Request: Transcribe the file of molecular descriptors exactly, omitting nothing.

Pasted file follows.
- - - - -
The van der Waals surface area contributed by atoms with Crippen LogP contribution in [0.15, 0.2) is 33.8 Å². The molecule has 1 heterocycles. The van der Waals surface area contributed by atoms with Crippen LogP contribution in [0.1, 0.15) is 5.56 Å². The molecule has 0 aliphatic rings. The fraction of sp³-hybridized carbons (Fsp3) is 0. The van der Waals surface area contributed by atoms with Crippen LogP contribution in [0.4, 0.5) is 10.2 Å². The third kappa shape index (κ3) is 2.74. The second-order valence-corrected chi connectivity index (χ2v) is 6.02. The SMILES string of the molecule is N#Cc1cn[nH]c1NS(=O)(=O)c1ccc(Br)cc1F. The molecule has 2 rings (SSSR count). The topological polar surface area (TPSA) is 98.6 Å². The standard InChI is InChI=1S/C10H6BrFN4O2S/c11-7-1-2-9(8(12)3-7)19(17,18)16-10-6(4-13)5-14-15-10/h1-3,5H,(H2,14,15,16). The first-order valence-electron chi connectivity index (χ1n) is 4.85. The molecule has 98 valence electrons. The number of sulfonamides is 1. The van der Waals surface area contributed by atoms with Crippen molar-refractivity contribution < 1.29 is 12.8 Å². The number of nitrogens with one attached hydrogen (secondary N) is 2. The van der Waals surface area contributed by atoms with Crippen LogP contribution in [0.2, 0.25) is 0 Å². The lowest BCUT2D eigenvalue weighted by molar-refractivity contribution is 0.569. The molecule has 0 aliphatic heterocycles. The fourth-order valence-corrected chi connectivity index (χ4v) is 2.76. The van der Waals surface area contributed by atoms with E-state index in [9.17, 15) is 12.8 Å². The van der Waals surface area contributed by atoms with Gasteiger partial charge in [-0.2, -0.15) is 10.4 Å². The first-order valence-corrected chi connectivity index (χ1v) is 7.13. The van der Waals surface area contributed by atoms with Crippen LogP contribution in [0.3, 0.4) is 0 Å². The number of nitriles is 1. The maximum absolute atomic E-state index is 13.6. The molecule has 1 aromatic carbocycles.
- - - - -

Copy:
The van der Waals surface area contributed by atoms with Crippen LogP contribution in [0.15, 0.2) is 33.8 Å². The molecule has 1 heterocycles. The van der Waals surface area contributed by atoms with Crippen LogP contribution in [0.1, 0.15) is 5.56 Å². The molecule has 0 aliphatic rings. The fraction of sp³-hybridized carbons (Fsp3) is 0. The van der Waals surface area contributed by atoms with Crippen LogP contribution in [0.4, 0.5) is 10.2 Å². The third kappa shape index (κ3) is 2.74. The second-order valence-corrected chi connectivity index (χ2v) is 6.02. The SMILES string of the molecule is N#Cc1cn[nH]c1NS(=O)(=O)c1ccc(Br)cc1F. The molecule has 2 rings (SSSR count). The topological polar surface area (TPSA) is 98.6 Å². The standard InChI is InChI=1S/C10H6BrFN4O2S/c11-7-1-2-9(8(12)3-7)19(17,18)16-10-6(4-13)5-14-15-10/h1-3,5H,(H2,14,15,16). The first-order valence-electron chi connectivity index (χ1n) is 4.85. The molecule has 98 valence electrons. The number of sulfonamides is 1. The van der Waals surface area contributed by atoms with Crippen molar-refractivity contribution < 1.29 is 12.8 Å². The number of nitrogens with one attached hydrogen (secondary N) is 2. The van der Waals surface area contributed by atoms with Crippen LogP contribution in [0.2, 0.25) is 0 Å². The lowest BCUT2D eigenvalue weighted by molar-refractivity contribution is 0.569. The molecule has 0 aliphatic heterocycles. The fourth-order valence-corrected chi connectivity index (χ4v) is 2.76. The van der Waals surface area contributed by atoms with E-state index in [9.17, 15) is 12.8 Å². The van der Waals surface area contributed by atoms with Gasteiger partial charge in [-0.2, -0.15) is 10.4 Å². The first-order valence-corrected chi connectivity index (χ1v) is 7.13. The van der Waals surface area contributed by atoms with Crippen LogP contribution in [0.3, 0.4) is 0 Å². The number of nitriles is 1. The maximum absolute atomic E-state index is 13.6. The molecule has 1 aromatic carbocycles.